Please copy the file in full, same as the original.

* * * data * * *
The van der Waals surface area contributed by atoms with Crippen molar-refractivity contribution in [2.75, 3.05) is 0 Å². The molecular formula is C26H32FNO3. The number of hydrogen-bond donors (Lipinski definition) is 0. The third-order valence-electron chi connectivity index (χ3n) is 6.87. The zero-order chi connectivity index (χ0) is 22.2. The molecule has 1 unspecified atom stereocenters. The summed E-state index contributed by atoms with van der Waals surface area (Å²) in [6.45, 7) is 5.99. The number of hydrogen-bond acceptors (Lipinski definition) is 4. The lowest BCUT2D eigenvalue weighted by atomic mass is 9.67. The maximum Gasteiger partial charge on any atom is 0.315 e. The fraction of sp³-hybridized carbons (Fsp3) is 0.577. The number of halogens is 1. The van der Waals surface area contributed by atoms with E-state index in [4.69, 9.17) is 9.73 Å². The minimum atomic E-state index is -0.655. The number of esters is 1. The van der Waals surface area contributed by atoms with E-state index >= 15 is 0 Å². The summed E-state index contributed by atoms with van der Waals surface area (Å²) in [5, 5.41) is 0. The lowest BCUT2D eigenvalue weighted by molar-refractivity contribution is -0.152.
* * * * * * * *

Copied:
The van der Waals surface area contributed by atoms with Crippen molar-refractivity contribution in [2.75, 3.05) is 0 Å². The molecular formula is C26H32FNO3. The number of hydrogen-bond donors (Lipinski definition) is 0. The third-order valence-electron chi connectivity index (χ3n) is 6.87. The zero-order chi connectivity index (χ0) is 22.2. The molecule has 1 unspecified atom stereocenters. The summed E-state index contributed by atoms with van der Waals surface area (Å²) in [6.45, 7) is 5.99. The number of hydrogen-bond acceptors (Lipinski definition) is 4. The lowest BCUT2D eigenvalue weighted by atomic mass is 9.67. The maximum Gasteiger partial charge on any atom is 0.315 e. The fraction of sp³-hybridized carbons (Fsp3) is 0.577. The number of halogens is 1. The van der Waals surface area contributed by atoms with E-state index in [4.69, 9.17) is 9.73 Å². The minimum atomic E-state index is -0.655. The number of esters is 1. The van der Waals surface area contributed by atoms with E-state index >= 15 is 0 Å². The summed E-state index contributed by atoms with van der Waals surface area (Å²) in [5, 5.41) is 0. The lowest BCUT2D eigenvalue weighted by molar-refractivity contribution is -0.152.